CHALLENGES FACING THE HEALTHCARE INDUSTRY WORKFORCE: A LITERATURE REVIEW By Conference: Paper Category: Full Paper Track: Health ABSTRACT A challenge facing the healthcare industry today and in the coming years is increasing workforce shortages. There is a growing demand and a great shortage of healthcare workforce across healthcare organizations, and it is predicted to continually increase in the near future. Three key areas pose challenges to the healthcare workforce that has the job of caring for the growing aging population. These areas are workforce shortage, training/development, and retention. The purpose of this paper is to examine the serious challenges facing the healthcare industry workforce that is caring for America’s aging population. The literature review identified several factors influencing the quality of care provided, including an insufficient workforce, lack of training and continued development, and inability to retain quality employees. These factors and others directly affect the quality of healthcare provided to seniors. Addressing and identifying these challenges are critical for both healthcare industry and its workforce for developing and implementing solutions. Healthcare has been changing and will continue to change; however, the quality of care should never be sacrificed for seniors due to any deficiencies on the part of leadership in meeting these challenges. Quality of care is uncompromising, and that is why it is necessary to begin immediately to implement viable solutions to address these issues at once; otherwise, care will continue to diminish over time.Therefore, the paper provides an explanation and recommendations of possible solutions to help alleviate these challenges that continue to plague this workforce and assist the healthcare industry in providing better quality of care to seniors. Keywords: healthcare, aging population, caregivers, workforce shortage, care CHALLENGES FACING THE HEALTHCARE WORKFORCE AND THE AGING POPULATION INTRODUCTION Today’s world is moving faster than ever before with new technology, an increased population, and more immediate access to information than was available even twenty years ago. However, with these changes come new challenges and the remains of some of the older challenges facing the healthcare workforce, specifically the sector that provides care and services to the aging population. A challenge facing the healthcare industry today and in the coming years is increasing workforce shortages. There is a growing demand and a great shortage of healthcare workforce across healthcare organizations, and it is predicted to continually increase in the near future (King, 2009). Based on the U.S. Department of Labor (2012-2013), industries and occupations related to healthcare are predicted to be among the fastest job growth between 2010 and 2020. According to Lofgren (1999) and Hartsfield (2001), the collective issues of shortage of healthcare workforce, an aging population, reduced budgets, and growing demand have resulted in a sever workforce shortage at the nation’s healthcare facilities. Hofmann (2012) believes that “The health care systems in many high income countries will face substantial challenges in the near future: An increasing population of old people, a boost in the need for health care services, and fewer people to provide and finance the services” (p. 2). Therefore, new approaches and strategies are necessary to manage and solve these new substantial changes and tackle these challenges. PURPOSE OF THE STUDY The purpose of this paper is to examine the serious challenges facing the healthcare industry workforce that is caring for America’s aging population. The literature review identified several factors that influence the quality of care provided, including an insufficient workforce, reduced budgets, lack of training and continued development, and inability to retain quality employees. These factors and others directly affect the quality of healthcare provided to seniors. Addressing and identifying these challenges are critical for both healthcare industry and its workforce for developing and implementing solutions, as well as a better understanding of the challenges. Therefore, the paper provides an explanation and recommendations of possible solutions to help alleviate these challenges that continue to plague this workforce and assist the healthcare industry in providing better quality of care to seniors. LITERATURE REVIEW Workforce Shortage The American Hospital Association’s Board of Trustees has acknowledged the immediate and long-term shortage of healthcare workforce (Hartsfield, 2001). Sloane (2003) stated that “Demographic changes, new technologies, burnout, poor working conditions and compensation, the lack of a career ladder and a failure to prepare a new generation all have contributed to the worker shortage.” (p. 20). The biggest challenge facing today’s workforce is limited supply. As baby boomers age and retire from the healthcare field, there is not enough supply to fill their roles. So, as demand for care increases as they age, the workforce to care for them may be inadequate. This dramatic changes in the demographic structure of the U.S. population will have a major affect in the future of the workforce. An estimated 20 percent of the population will be over the age of 65 by 2030 (Zywiak, 2010). These demographic changes of the healthcare workforce can have profound short and long-term affect on access to healthcare (The demographic challenges facing Colorado’s health care workforce, 2010). Williams (1992) stated that “The character of the American workforce is changing dramatically, even as demands on individual employees at every level are becoming far more complex” (p. 15). Delp, Wallace, Geiger-Brown, and Muntaner (2010) have mentioned that “Aging of the baby boom generation and high rates of women’s employment portend an increased demand for, but diminished supply of, traditional caregivers, making recruitment and retention of workers a critical long-term care issue” (p. 922) Understanding these changes help to determine the size of the workforce and the demand for goods and services (Henderson, 2012). Currently, there are fewer healthcare professionals than needed but the gap between the supply and demand is expected to grow rapidly and substantially when the baby boomers start to retire. Older population will be requiring that care and assistance they once provided, as well as the many other baby boomers who will be in need of the same. Supply of these highly qualified professionals will be low and the demand will be high, higher than today or in the past due to the substantial difference in baby boomers compared to other waves of generations of the past (Henderson, 2012). Czaja and Sharit (2009) stated that “The aging of the population presents vast societal challenges to ensuring that our infrastructures can support the needs of older people enabling them to live healthy, independent, and productive lives” (p. 34) The U.S economy is projected to add more than 20 million new jobs by 2020 and healthcare is expected to be among the fastest growth occupations (Henderson, 2012). According to Zywiak (2010), the increasing demand for care is driven by aging population which is growing and requiring more health care and services. The rate of baby boomers who are turning to age 50 is 11,000 per day, while the generation following them is much smaller, and less number joining the workforce compared to the past years (Lofgren, 1999). Hilborne (2008) has mentioned that “The Bureau of Labor Statistics projects that by 2014, the US would need 81,000 additional medical technologists and technicians to replace retiring staff and another 68,000 to fill newly created positions.” (p. 23). By 2020, more than 800,000 staff nurse is estimated to be vacant (Kleinman, 2004). Therefore, it is critical to create work environments that attract, retain, and train workers in the healthcare field. Training and Development There is a critical need to provide training and support for the healthcare workforce in Continued Care and Long Term Care facilities in order to provide quality care services (MacDonald, Stodel,& Casimiro, 2006). King (2009) believes that “Some health care workers in hospitals and nursing homes may not be well educated, receive little training regarding patient care and needs, and become marginalized by the more professional specialized medical staff” (p. 55). The Training and Development of the healthcare workforce is at the forefront because once recruitment takes place, the training begins, as does continued development of each individual employee. Whether initial training prior to being hired or continued training after employment, both are extremely important to ensure the individual has grasped the fundamentals of the profession. It’s also critical to maintain these skills by providing training throughout their careers. This is vital to their development and to the quality of care they will provide. One of the primary challenges is ensuring this workforce has adequate training to care for those diseases plaguing this aging population, such as Dementia and Alzheimer’s. In addition, the U.S. workforce is becoming increasingly diverse, which means that training has to be relevant to the needs, learning styles, and perspectives of adults of varied races, cultures, languages, and other characteristics (Salsberg, 2003; Winchester, 2003). Such a confluence of situations creates a great demand for training to improve the work skills and effectiveness of existing workers while training the large numbers of new staff members who are needed. Nevertheless, it takes several years to develop and implement new training programs and more years before a significant number of qualified individuals begin joining the industries. The challenge of preparing the right number of health professionals with the adequate skills for the future has become more difficult due to the constant changes in the organization and financing of the healthcare delivery system (King, 2009). Retention Public and private sector businesses are competing to recruit and retain nurses and the existing minimum staffing requirements that manage nursing homes have not been able to provide quality of care (Kash, Castle, Naufal, & Hawes, 2006; Kleinman, 2004). Quality care and its delivery can be compromised greatly with a high turnover rate among these healthcare professionals. This fact combined with a potential deficiency in experience can be detrimental to all involved, especially those seniors who are receiving their services. Generally speaking, many people, not just the elderly, prefer a level of consistency and routine; however, this is even more so with seniors. Continuity, consistency, and stability are all important to the wellbeing of a person, especially when it comes to the healthcare services provided to the elderly. Sloane (2003) sees that retention is more important than recruitment and training of new workers. Employees leave their job for many different reasons such as job dissatisfaction, job stress, lack of autonomy, and inadequate salary and benefits (Kleinman, 2004). The high rate of turnover is costly to hospitals and patients for number of reasons such as it “affects the quality of patient care, increases patients waiting time for series, and reduces the number of services ..the hospital can offer” (Kleinman, 2004, p. 128). Studies have determined some factors that linked with turnover rates. “These include staff benefits, in-house [certified nursing assistant] CNA training, and management continuity, and these are potentially important organizational factors that are useful in the development of retention strategies” (Kash et al., 2006, p. 611). In order to afford the opportunity to this workforce to be successful and fulfilled, leaders must understand that investing in them is non-negotiable. Consistency is just as important for the employees themselves as it is for those they care for. Quality and integrity matter to everyone; both should be the fabric in which healthcare leaders wrap their employees and consumers. The best way to keep employees is to help them to see how much they are valued by the organization and to create a workplace that employees want to stay in (Sloane, 2003). Because the senior often cannot express that appreciation, the organization must make up for that gap. Involving the staff in creating their work and care-giving environment is also important. Being appreciated and having input that matters typically rank higher than salary as job satisfiers. The staff are often dealing with patients who have difficulty helping themselves physically or mentally and can sometimes be very difficult; the environment can feel depressing, especially when patients die, and that’s the unfortunate reality of the nursing home setting. With that said, there are opportunities to make this job more appealing, connecting with the calling of the individual to add dignity to an older person’s “golden” years; the flexibility to work with a more consistent patient population, as well as the opportunity to bring their special talents to make a difference to those for whom they care. Recruitment The senior market is a difficult market because the pay is often not as high as what hospitals can pay, and the work is often more difficult because of the more complex patient care needs. For example, the senior population often needs more assistance due to physical limitations as well as mental infirmities. Those working in the senior market do so largely because they have a calling to care for the elderly. So, in order to recruit, it is important to connect the organization’s mission and purpose in such a way that you attract those whose personal calling matches what you do. What you may not be able to make up in pay, make up for in amenities and flexibility to the workforce that often cannot be found in the acute hospital world. Also, focus on the opportunity to build relationships with patients over time that is a differentiating dynamic from the acute hospital environment. Recruitment has been an ongoing struggle for healthcare industry; however, the fact is with many baby boomers nearing retirement and entering into a stage of their life where they will be the ones requiring care, the challenges facing this workforce are even greater. Rambur, Palumbo, Mclntosh, and Thomas (2008) advised: Nursing is the largest group of health professionals, and shortages in this group have received substantial attention over the past several years. Moreover, recent studies have linked the shortage of nurses to serious patient safety issues, further underscoring the need for ongoing and accurate measurements of supply, demand, and skill mix. (p. 106) It can be difficult to recruit highly qualified and experienced workers because there is a collection of undesirable attributes that one can find unappealing in this type of career. A study was conducted in 2003 with the objective of identifying factors that influence job satisfaction among home care workers in a consumer directed model. The study involved interviewing 1,614 home care workers in Los Angeles, Ca., Delp et al., (2010) discovered the following findings and conclusions: Principle findings: Abuse from consumers, unpaid overtime hours, and caring for more than one consumer as well as work-health demands predict less satisfaction. Some physical and emotional demands of the dyadic care relationship are unexpectedly associated with greater job satisfaction. Social support and control, indicated by job security and union involvement, have a direct positive effect on job satisfaction. Conclusions: policies that enhance the relational component of care may improve workers’ ability to transform the demands of their jobs into dignified and satisfying labor. Adequate benefits and sufficient authorized hours of care can minimize the stress of unpaid overtime work, caring for multiple consumers, job insecurity, and the financial constraints to seeking health care. Results have implications for the structure of consumer-directed models of care and efforts to retain long-term care workers. (p. 922) It is without question that if the healthcare workforce does not level out to meet the demand, care will continue to be in jeopardy. The solution to this problem begins with proper recruitment techniques and knowing the workforce one is attempting to bring on board. Job Satisfaction Once recruited and trained, employees require continued development. They need to feel appreciated and valued. They need to feel as though they are a part of a team, and working together to be successful can contribute to overall job satisfaction, which can lead to a higher rate of retention. In a career field such as healthcare, it can be physically, emotionally, and mentally exhausting. For most, knowing that they are a part of a group of people who care about them and want to work together to get the job done can make all the difference in the world, in addition to working for leaders who support them. Teamwork is believed to produce efficient and effective patient care, lower healthcare staff turnover rates, raise job satisfaction, improve communication among healthcare professionals, and enhance management of care services (MaCdonald et al., 2006). This type of environment and shared values amongst employees begins with their leadership. Leadership from the top clear down to first line supervisors must be on the same page, both are equally important in creating and sustaining an environment that is positive for their employees, who in turn create the best living conditions possible for those seniors they are caring for. It should be based on teamwork and always keeping in mind why they are all there in the first place: to provide the best quality care to the elderly. It begins with leadership, shared by first line supervisors, and carried out by everyone within the organization. If this is a core value that is instilled within the organization and is fully shared by the leadership then such a challenge can be met with great success. Leadership Once recruited, trained, and after a long-term investment is made in the development of these workers, the health care industry must then focus attention on retention of these professionals. Many factors will influence how this will be done, and there is still much research needed to determine the best methods to accomplish this in the future. It is clear that continued training and development are important throughout a healthcare professional’s career; however, a collection of other factors exist in retaining the most highly qualified in their positions. Outdated leadership practices play a major role in the healthcare system, increasing the cost and poor quality outcomes (Weberg, 2012). Strong leadership within an organization is equally important and has a serious impact on retention. There are several studies that found clear association between leadership style and retention. According to Kleinman (2004), “As is evident from the preceding review of literature, effective leadership has been demonstrated to be an integral component of retention and should be an important part of any multidimensional recruitment and retention strategy.” This is even more crucial within these healthcare career fields because of the shortages; employers are aware of this and understand that in order to keep the best people employed with them, they must offer competitive compensation packages; otherwise, they risk losing their investment (Delp et al., 2010). Moreover, studies show that “leadership behaviors that include support and consideration of staff, high visibility, and willingness to share leadership responsibilities positively influence staff nurse retention” (Kleinman, 2004, P. 128) CONCLUSION AND RECOMMENDATIONS This literature review gave an overview of challenges of new and emerging changes facing the healthcare industry workforce. There were several ideas brought to the forefront on ways to bring improvement to those areas in need of attention. All three areas discussed are of high priority and are all interconnected to some extent. Workforce shortage, training/development, and retention each contribute significant value to the quality of the healthcare workforce. They also have a great overall impact on the quality of care seniors receive from this workforce. The primary goal of any leadership within this field is to provide the best and highest quality of care to its consumer, which in this case is seniors. This happens by ensuring the staffing shortages are filled with highly trained and genuinely compassionate individuals who understand the needs of the elderly. Moreover, employers must look at their workforce as the most important and most valuable resource they have. It means leadership has the responsibility to foster teamwork and encourage camaraderie among their employees. It means providing quality training consistently to their employees so that they can provide the best quality care to the elderly. These types of initiatives should be genuine and practiced on a daily basis to ensure team cohesiveness and healthy work environment. Leadership is crucial, and sometimes this call for a change in leadership because what once worked is either not working anymore or the current leadership cannot adapt to the times or the new changes in strategy (Rothwell & Sredl, 2000). Leadership must be willing to be committed to the investment both financially and professionally when hiring, maintaining, and retaining the best employees. In addition, demographic changes impose new training requirements that need to be relevant to the needs, learning styles, cultures, and languages (King, 2006). Employers are looking at several factors affecting their training models and have a significant amount of responsibility to their employees, as well as their consumers. An investment requires time, patience, money, and continued development. An investment in recruitment, training/development, and a long-term commitment to retaining this investment is required to ensure long-term health; in this case, sustaining a highly trained, competent, and professionally healthy workforce. Some employers are looking to technology to help lessen the burden of training costs and find a more efficient way to accomplish necessary training to their staff. Employers have a desire to ensure their workers are receiving the training they need but with the disappearing budgets is becoming an ever-growing challenge to meet. However, with new technological advances, educational programs are becoming available and are being used by leadership. One of its benefits for leadership is that it allows them to provide required training to their employees but at a fraction of the cost compared to more traditional ways of training. Macdonald et al. (2006, p. 375) goes on to say, “…online learning might be a suitable means for providing education to healthcare workers and professionals as it would allow them to learn anytime and any place they can access the technology.” There is not only a cost benefit to leadership but a time consideration to employees. There is still much research to be done in the future as to online training compared to more traditional styles of learning; however, in the meantime, many employers utilize this type of technology to their advantage by providing much needed training to their employees at a fraction of the cost. Finally, potential resolutions and future ways of approaching these challenges more effectively were discussed. Healthcare has been changing and will continue to change; however, the quality of care should never be sacrificed for seniors due to any deficiencies on the part of leadership in meeting these challenges. Quality of care is uncompromising, and that is why it is necessary to begin immediately to implement viable solutions to address these issues at once; otherwise, care will continue to diminish over time. Therefore these discussed factors should be taken into account when developing and implementing solutions to close the gap between the supply and demand on healthcare services. REFERENCES Czaja, S.J., & Sharit, J. (2009). The aging of the population: Opportunities and challenges for human factors engineering. The Bridge: Linking Engineering and Society, 39(1): 34-40. Delp, L., Wallace, S. P., Geiger-Brown, J., & Muntaner, C. (2010). Job stress and job satisfaction: home care workers in a consumer-directed model of care. Health Research and Educational Trust, 15(4), 449-471. Hartsfield, S. (2001). Healthcare workforce shortage: AHA commission charges the challenge. Health Management Technology, 22(4), 12-12. Henderson, R. (2012). Industry employment and output projections to 2020.(Employment outlook: 2010-2020). Monthly Labor Review, 135(1), 65. Hilborne, L. (2008). The other big workforce shortage. Modern Healthcare, 38(22), 23-23. Hofmann, B. (2012). Ethical Challenges with Welfare Technology: A Review of the Literature. Science and Engineering Ethics. Kash, B., Castle, N., Naufal, G., & Hawes, C. (2006). Effect of staff turnover on staffing: a closer look at registered nurses, licensed vocational nurses, and certified nursing assistants. The Gerontologist, 46(5), 609-19 Kleinman, C. (2004). Leadership: a key strategy in staff nurse retention. The Journal of Continuing Education in Nursing, 35(3), 128-32. King, K. (2009). Workplace performance-PLUS: empowerment and voice through professional development and democratic processes in health care training. Performance Improvement Quarterly, 21(4), 55-74. Lofgren, E. (1999). Workforce management is new discipline for the future. Compensation & Benefits Management, 15(1), 13-18. MacDonald, C., Stodel, E., & Casimiro, L. (2006). Online dementia care training for healthcare teams in continuing and long-term care homes: a viable solution for improving quality of care and quality of life for residents. International Journal on ELearning, 5(3), 373-399. Rambur, B., Palumbo, M., McIntosh, B., & Thomas, C. (2008). A cross-disciplinary statewide healthcare workforce analysis. Journal of Allied Health, 37(2), 105-109. Rothwell, W.J., Sredl, H.J. (2000). Charting the big picture: analyzing human performance in organizations. In W. J. Rotwell & H. J. Henry (Eds.), The ASTD reference guide to workplace learning and performance: Present and future roles and competencies, (3rd ed., Vol. I, p. 232). Amherst, MA: HRD Press. Sloane, T. (2003). The vanishing workforce. Modern Healthcare, 33(24), 20 The demographic challenges facing Colorado’s health care workforce. (2010). Colorado Nurse, 110(4), 14. U.S. Department of Labor, Bureau of Labor Statistics. (2012-2013). Occupational outlook handbook, 2006-07: Projection overview. Zywiak, W. 2010. U.S. Healthcare workforce shortages: Caregivers. Falls Church, VA: Computer Science Corporation. Weberg, D. (2012). Complexity leadership: A healthcare imperative. Nursing forum, 47(4), 268. Williams, J. B. (1992). The new workforce. The Healthcare Forum Journal, 35(1), 15-15.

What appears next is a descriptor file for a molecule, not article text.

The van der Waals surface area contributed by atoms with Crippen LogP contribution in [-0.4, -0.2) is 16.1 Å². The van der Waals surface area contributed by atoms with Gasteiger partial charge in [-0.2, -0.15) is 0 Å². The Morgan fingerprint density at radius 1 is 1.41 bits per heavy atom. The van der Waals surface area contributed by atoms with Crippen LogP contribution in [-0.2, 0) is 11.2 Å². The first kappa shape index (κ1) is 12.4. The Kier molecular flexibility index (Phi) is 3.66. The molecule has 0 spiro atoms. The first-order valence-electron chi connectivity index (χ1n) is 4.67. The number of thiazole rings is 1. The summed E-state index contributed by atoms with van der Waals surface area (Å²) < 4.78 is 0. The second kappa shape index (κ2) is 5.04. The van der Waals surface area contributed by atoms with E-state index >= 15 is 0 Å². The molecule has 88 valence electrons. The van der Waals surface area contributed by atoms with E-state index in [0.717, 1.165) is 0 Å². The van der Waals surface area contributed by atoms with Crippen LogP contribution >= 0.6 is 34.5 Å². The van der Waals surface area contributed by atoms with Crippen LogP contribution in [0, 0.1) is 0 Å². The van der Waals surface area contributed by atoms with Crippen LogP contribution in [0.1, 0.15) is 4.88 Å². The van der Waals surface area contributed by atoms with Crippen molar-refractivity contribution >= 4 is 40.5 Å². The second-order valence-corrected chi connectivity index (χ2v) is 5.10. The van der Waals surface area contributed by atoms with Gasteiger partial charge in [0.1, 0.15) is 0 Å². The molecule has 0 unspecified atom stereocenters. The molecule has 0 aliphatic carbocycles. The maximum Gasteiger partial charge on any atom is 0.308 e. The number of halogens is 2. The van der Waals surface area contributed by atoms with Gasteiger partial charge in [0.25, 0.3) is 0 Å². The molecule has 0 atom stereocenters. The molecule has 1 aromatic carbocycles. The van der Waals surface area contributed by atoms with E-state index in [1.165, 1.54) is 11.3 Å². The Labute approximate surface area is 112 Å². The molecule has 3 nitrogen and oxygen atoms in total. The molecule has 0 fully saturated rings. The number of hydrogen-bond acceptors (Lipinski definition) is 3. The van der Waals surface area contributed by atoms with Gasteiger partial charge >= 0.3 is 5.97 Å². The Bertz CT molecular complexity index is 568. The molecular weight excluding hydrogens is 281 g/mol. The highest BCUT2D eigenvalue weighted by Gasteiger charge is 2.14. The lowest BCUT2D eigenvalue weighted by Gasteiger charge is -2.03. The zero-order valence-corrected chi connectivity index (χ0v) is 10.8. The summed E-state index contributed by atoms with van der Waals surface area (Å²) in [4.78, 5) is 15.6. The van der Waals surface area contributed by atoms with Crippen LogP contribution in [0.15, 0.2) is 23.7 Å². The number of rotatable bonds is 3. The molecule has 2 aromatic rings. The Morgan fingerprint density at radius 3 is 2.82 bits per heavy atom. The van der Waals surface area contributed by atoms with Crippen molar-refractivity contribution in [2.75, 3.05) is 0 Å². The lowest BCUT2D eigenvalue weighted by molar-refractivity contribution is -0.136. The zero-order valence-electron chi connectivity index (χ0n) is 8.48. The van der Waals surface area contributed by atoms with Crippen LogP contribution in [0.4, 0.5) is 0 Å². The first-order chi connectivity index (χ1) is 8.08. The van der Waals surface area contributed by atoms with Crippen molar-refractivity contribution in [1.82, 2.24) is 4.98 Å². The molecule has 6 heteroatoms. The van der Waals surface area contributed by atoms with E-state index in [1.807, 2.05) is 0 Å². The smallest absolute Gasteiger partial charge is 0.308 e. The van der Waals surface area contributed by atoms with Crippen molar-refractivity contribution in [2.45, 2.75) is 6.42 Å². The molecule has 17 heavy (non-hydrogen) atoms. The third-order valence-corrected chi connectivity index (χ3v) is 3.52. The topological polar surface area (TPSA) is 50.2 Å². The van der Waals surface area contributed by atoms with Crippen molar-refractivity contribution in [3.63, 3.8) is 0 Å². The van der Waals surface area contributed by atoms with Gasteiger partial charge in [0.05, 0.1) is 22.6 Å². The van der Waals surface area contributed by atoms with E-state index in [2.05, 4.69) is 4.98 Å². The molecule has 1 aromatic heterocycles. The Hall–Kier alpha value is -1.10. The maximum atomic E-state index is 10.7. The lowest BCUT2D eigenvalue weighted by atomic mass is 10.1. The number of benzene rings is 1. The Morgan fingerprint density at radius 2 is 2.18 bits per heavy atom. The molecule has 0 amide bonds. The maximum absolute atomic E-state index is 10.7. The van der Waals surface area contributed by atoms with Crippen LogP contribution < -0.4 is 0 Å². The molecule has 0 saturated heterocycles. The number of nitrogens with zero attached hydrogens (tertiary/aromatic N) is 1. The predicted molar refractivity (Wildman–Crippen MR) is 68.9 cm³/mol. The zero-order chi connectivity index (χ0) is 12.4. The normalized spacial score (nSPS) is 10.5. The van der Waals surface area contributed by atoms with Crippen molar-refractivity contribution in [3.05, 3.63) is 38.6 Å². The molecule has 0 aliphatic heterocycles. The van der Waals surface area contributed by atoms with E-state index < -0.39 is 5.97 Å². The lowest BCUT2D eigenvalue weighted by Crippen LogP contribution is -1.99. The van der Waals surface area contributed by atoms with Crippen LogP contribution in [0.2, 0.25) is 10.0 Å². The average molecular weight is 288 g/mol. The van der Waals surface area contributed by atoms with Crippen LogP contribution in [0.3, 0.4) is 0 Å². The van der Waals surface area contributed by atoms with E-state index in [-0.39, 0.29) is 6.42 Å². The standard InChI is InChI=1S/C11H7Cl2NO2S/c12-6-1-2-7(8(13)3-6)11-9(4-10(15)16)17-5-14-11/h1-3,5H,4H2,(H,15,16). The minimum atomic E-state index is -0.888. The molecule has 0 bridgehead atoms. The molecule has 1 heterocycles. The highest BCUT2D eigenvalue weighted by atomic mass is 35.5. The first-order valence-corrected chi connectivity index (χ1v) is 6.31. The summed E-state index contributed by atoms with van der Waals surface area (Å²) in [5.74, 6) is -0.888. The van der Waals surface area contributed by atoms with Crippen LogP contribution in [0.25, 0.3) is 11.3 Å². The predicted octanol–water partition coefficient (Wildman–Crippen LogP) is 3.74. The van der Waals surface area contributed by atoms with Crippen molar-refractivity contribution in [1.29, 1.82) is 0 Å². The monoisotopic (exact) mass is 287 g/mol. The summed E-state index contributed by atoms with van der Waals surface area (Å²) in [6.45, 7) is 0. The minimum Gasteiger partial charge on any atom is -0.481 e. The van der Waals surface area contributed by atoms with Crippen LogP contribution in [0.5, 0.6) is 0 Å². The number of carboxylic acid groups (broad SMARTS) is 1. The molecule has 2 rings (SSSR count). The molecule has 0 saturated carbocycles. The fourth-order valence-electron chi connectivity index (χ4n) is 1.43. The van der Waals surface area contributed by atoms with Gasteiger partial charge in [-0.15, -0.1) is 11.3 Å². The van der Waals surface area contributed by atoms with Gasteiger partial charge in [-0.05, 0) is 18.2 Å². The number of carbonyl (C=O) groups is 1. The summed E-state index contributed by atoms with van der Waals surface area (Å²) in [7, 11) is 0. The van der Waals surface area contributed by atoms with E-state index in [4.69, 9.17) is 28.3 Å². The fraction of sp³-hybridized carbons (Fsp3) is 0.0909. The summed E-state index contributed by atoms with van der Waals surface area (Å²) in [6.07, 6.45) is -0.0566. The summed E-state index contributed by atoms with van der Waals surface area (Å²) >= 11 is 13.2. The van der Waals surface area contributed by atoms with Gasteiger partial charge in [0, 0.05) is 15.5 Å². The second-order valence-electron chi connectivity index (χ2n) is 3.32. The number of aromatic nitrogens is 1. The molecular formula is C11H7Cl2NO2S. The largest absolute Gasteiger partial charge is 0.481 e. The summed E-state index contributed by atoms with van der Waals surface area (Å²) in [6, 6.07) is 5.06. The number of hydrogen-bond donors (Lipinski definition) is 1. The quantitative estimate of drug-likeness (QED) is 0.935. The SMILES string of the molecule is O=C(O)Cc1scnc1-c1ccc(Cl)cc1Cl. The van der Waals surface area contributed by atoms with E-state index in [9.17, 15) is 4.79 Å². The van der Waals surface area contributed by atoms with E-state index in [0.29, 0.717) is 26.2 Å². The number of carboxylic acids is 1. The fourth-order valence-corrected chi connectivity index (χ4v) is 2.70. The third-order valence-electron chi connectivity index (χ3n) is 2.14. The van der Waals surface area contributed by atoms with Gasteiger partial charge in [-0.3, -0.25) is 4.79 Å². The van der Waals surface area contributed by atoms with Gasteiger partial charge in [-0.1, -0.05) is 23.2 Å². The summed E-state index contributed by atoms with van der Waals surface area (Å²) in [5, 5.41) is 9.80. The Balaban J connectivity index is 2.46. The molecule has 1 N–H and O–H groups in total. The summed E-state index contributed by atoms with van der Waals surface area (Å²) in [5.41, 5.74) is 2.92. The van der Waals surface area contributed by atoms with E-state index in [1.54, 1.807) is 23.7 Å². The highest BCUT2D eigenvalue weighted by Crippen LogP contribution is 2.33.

Don't use plagiarized sources. Get Your Custom Essay on
CHALLENGES FACING THE HEALTHCARE INDUSTRY WORKFORCE… 1 answer below »